FOR THE RECORD:
Dry pasta ingredients: An article in the Jan. 7 Food section about cooking dried pasta said that if you see riboflavin or thiamine among a brand's ingredients, it means the noodle was made in the United States. It also named DeCecco as a brand of pasta made in the U.S. In fact, those additional ingredients indicate they were made for the U.S. market, not that they necessarily were made here. DeCecco makes pasta with those ingredients in Italy for the U.S. market. —
Well, I wouldn't presume to one-up Pomiane, but I can definitely tell you what that pot of boiling water is for in my kitchen: cooking dried pasta, the greatest friend a weeknight cook has ever had.
If you have some good dried pasta on hand, even just a chunk of dried-out cheese can be turned into a feast. (You'll want to use spaghetti or another long, thin noodle; toss it with butter and then the grated cheese -- do it in this order to keep the cheese from clumping. A good grinding of black pepper is all you need to finish the dish.)
One of my favorite recipes is only a little more complicated than that. During the winter, it seems like I make pasta with broccoli almost once a week. Here's how it goes: Cook the broccoli and pasta in boiling water (they cook together at the same time); heat olive oil and garlic in a skillet; combine.
Really, that's all there is to it. But there can be more. A lot more. This dish is kind of a poster child for culinary flexibility. I've made it with broccoli, broccoli rabe and even Chinese broccoli. It's great with kale. You can add Italian sausage, salt pork, guanciale or prosciutto. You can go meatless with olives and capers (though this is even better with a few salted anchovies thrown in).
Last week, I made it with dandelion greens from my garden and a chunk of leftover Spanish chorizo cut in cubes; that might have been my favorite combination of all.
So you get what I'm saying?
Let's start by examining some of the fundamentals. In this case, the most important being the pasta itself.
You probably already know this, but dried pasta is not simply fresh pasta that's been left out too long. Rather, it's a completely different animal. Fresh pasta is made with soft wheat and eggs and has a slinky, slippery texture. Dried pasta is made with hard wheat and water and is chewy and hearty. It's like the difference between silk and wool, and both have their uses.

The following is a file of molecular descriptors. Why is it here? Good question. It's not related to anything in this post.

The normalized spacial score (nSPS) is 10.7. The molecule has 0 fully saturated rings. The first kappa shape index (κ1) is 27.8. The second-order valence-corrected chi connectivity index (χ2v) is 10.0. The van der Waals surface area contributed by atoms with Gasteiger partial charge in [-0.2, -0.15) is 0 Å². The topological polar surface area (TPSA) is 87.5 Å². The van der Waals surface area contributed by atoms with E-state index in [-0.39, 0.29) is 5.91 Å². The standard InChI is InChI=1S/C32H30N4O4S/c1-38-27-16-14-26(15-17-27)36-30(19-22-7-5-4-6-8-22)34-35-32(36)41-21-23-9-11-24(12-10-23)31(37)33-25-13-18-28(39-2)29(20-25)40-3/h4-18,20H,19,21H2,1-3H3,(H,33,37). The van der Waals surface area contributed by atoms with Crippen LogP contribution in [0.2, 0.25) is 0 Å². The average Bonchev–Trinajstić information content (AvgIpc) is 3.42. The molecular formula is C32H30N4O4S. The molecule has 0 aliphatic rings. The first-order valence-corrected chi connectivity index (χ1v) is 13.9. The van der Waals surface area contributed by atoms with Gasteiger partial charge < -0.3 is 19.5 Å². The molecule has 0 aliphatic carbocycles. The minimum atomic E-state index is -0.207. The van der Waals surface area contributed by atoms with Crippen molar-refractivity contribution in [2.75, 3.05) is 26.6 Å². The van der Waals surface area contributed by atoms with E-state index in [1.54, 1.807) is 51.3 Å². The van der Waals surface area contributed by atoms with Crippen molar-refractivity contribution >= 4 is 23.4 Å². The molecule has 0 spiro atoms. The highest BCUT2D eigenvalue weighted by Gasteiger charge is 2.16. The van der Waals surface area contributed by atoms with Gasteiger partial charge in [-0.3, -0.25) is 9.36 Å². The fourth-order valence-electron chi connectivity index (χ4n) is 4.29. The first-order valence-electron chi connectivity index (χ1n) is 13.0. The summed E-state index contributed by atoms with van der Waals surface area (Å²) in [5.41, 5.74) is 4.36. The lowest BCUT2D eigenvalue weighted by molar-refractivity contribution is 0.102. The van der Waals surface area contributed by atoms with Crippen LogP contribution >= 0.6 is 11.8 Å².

Dried pastas come in a wide variety of shapes; some Italian purists will insist that each has only one ideal sauce that should accompany it. That may be true, but for most purposes, the choice is much simpler. Use long pastas (spaghetti, fettuccine, etc.) with sauces that have a creamy texture (the sauce will cling to the noodle). Use short pastas such as penne, farfalle and orecchiette with sauces that are chunky (the bits of sauce will cling to the nooks and crannies).
Though dried pasta seems as basic and reliable as an ingredient can get, there are differences in quality between brands, but perhaps in a surprising way. Tasted by itself, a really good dried pasta noodle may not seem all that much better than an ordinary brand; but what it does is make the sauce taste better. It's because of the ways the noodles are shaped (bronze dies make rougher surfaces) and dried (long, slow drying is better).
As much as I would like to say that there are American brands that are as good as Italian, I have not found one yet. And that is also true of pasta from Italian brands that are made in this country. (To tell where a dried pasta was made, check the ingredient list. Italian noodles are made of only flour and water. If you see riboflavin or thiamine, no matter the brand name, the noodle was made in America.)
My favorite dried pastas are from such brands as Latini, Rustichella d'Abruzzo, Maestri and La Molisana. They are more expensive than average brands, but we're still talking about dried pasta here: For me, an extra 50 cents a serving is a small enough luxury. If price is more important, both DeCecco and Barilla are fine. (Check the labels: Both are made in the U.S.)
Whichever pasta you use, the basics of cooking it are the same. The most important thing is that very big pot of very rapidly boiling water. Noodles throw off starch when they're cooking, and if there isn't enough water to dilute it, that starch turns into a gummy coating on the pasta. Also, make sure the water is heavily salted -- that will season the noodle and keep you from having to add so much salt afterward.
Recipes always tell you to cook pasta until it is al dente, but they never tell you exactly what that means. That's because it varies from person to person. Fortunately, pasta is nothing if not adaptable. Some people like their noodles cooked to the point that you can gum them; pasta maker Carla Latini, who is so exigent that she and her husband Carlo make pasta from single varieties of wheat, likes her noodles cooked just long enough that they will bend into the pot (perhaps a slight exaggeration).
To my taste, pasta should be cooked just to the point that when you cut through a noodle, there is no hard white thread of uncooked flour remaining. At this point, the pasta is tender, but still chewy, which I suppose is about as good a definition of al dente as you'll find.